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17 September 2009

Style Guile

Or what makes this work?

Holly over on Decor8 put up a very thought-provoking post recently asking for styling tips and wondering how interiors stylists manage to achieve that sort of perfect lived-in dishevelment which just looks desirable and comfortable rather than messy and cluttered.

I thought it would be fun to take a look at rooms that ‘work’ and see if we could analyse what makes them look so good and try and pick up some styling tips of our own.

This room takes the city of Barcelona as its inspiration and comes from the Habitat-sponsored supplement in October’s Elle Decoration UK.



So, what makes this work?

Colour Editing

- The colour palette used is very limited – just splashes of red, orange and yellow against a white background. A few touches of blue and green are introduced in the kitchen and on the sunburst clock just to stop it all looking too ‘matchy matchy’ (and because I suspect the tiles were a permanent feature the stylist could do nothing about).

The colour values on the other hand are varied, from the dark red chair (and note that half-hidden but important black chair) to the medium values of the yellow and translucent orange and the lightness of the white.

Echoing Shapes

I love it when stylists do this. Look at how the orange rectangles in the windows are echoed by the orange fridge and how the straight lines of this quite boxy room are reflected in the large floor tiles.  Then see how all those edges are softened by circles of the table and round chairs, which are again echoed by the lampshade. And how the rounded corners of the fridge are repeated in the rounded arms of the straight-legged chairs and the gentle curve of the fireplace.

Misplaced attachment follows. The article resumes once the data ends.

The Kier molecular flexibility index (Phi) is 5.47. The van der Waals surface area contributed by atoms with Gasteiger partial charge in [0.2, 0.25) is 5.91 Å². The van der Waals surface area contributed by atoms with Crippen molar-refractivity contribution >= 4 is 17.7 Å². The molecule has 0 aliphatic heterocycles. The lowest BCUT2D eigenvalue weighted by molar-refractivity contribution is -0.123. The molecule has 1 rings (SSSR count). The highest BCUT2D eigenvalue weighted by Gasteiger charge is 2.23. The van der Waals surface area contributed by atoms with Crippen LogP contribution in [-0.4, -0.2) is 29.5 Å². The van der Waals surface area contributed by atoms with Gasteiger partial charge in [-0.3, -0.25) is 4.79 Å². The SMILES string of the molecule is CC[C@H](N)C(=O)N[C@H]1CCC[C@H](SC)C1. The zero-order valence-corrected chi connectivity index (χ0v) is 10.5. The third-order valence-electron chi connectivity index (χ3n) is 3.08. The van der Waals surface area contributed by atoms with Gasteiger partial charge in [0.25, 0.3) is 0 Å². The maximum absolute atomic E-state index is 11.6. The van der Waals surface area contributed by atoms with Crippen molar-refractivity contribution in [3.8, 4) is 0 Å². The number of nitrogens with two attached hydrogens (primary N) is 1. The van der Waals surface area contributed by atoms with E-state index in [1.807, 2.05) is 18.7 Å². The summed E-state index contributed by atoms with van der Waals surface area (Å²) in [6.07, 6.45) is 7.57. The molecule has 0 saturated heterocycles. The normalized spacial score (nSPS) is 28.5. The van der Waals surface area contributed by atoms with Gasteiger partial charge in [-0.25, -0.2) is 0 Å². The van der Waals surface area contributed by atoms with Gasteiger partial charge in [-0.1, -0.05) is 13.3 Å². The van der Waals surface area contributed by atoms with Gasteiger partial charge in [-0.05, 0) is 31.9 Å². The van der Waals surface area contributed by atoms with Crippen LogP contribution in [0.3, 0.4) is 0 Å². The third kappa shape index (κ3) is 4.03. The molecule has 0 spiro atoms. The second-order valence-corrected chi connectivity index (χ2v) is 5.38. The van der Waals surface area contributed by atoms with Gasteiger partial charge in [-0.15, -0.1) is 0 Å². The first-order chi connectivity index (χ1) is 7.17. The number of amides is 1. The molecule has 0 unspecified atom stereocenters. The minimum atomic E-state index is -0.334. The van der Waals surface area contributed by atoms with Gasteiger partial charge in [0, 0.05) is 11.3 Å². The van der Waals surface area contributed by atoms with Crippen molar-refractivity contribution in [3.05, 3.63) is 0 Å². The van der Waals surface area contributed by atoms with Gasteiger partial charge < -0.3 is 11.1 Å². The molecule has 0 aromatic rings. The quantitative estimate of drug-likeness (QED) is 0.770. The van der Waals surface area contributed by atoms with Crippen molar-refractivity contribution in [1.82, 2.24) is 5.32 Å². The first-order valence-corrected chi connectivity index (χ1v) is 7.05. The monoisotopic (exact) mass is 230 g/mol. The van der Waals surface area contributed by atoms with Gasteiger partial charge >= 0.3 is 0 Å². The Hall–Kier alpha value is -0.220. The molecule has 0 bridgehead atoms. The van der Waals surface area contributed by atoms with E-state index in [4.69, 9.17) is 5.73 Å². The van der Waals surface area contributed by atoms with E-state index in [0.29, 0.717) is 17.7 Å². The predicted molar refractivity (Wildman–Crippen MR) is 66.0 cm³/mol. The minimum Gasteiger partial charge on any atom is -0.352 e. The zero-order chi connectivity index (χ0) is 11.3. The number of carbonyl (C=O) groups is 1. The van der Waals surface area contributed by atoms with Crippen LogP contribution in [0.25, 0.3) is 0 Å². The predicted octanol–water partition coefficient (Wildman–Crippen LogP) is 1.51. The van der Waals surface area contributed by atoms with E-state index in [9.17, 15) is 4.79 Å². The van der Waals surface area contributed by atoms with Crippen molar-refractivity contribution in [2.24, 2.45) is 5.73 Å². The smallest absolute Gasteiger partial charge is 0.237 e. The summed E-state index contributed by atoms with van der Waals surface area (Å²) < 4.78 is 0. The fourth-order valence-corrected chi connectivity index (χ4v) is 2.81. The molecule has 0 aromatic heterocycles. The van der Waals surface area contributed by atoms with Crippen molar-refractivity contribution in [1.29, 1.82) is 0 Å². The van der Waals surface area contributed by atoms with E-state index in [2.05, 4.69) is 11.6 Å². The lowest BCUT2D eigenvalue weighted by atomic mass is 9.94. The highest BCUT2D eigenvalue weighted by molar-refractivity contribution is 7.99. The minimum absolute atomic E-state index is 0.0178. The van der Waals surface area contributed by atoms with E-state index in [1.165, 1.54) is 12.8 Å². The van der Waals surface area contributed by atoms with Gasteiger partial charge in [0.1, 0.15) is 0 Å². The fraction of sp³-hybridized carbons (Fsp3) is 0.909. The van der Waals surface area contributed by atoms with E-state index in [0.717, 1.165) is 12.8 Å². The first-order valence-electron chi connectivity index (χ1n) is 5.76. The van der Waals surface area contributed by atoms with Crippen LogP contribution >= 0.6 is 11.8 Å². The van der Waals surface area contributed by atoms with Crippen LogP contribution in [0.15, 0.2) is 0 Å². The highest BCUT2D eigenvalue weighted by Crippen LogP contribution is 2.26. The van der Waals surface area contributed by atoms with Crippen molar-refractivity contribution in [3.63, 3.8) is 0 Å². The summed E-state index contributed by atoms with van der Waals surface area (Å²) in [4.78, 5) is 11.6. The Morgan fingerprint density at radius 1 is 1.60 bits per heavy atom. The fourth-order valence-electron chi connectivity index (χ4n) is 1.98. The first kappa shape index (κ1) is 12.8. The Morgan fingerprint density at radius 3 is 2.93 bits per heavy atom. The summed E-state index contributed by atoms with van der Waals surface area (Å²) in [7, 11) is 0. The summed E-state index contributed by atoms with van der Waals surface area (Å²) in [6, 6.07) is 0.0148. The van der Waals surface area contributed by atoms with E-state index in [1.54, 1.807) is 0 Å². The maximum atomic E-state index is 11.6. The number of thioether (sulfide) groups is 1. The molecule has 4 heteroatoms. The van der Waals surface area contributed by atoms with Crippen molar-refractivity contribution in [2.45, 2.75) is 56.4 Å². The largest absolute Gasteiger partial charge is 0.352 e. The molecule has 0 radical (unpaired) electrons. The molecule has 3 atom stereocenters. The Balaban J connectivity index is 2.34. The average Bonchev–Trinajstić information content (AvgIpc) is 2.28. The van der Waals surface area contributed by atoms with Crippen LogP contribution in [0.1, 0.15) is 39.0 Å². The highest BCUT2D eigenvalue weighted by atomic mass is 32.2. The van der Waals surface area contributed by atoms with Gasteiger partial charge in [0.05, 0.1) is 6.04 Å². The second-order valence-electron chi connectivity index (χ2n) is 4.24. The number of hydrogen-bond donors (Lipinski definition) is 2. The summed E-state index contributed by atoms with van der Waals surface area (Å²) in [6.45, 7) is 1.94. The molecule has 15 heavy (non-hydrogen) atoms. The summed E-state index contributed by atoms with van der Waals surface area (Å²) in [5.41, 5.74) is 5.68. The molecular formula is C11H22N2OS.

Tchotchkes/Knick Knacks

The funny modern chess set on the table looks a bit incongruous I think, though I can see why something predominantly white, black and boxy was used for the scheme. I love the way they’ve used the beautiful tins that Spanish packaging is famous for but then mixed in some slightly less glamorous packaging with the salt and the teabags so that it looks like a real person might live there (though the salt pot echoes that little canister at the front and the colours of said salt and teabags match perfectly). Varying the heights and sizes of the canisters to the left also gives some visual interest.

I particularly like the artfulness of having front chair a little askew so that it looks like someone has just sipped their drink (note the perfect colour), got up from the chess game, and is lurking just out of shot. Though why this person needs sunglasses to play chess beats me.

Hidden Theme? 

I think the theme here is ‘sun’. That’s certainly what this room makes me think of.  The colours of course are part of it, but also the sunglasses and sunburst clock, the bright yellow daisy-like flowers in the tea cosy and wall art and the shape of the pendant shade say ‘sun’ to me.

What do you think?  Does the room work for you? What other little pleasing tricks do you notice? What could the stylist have done better? Why has the enormous pepperpot shown in the main picture disappeared from the kitchen close-up?


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I've been reading your blog for some time now...and I just thought I'd finally tell you how gorgeous it is.

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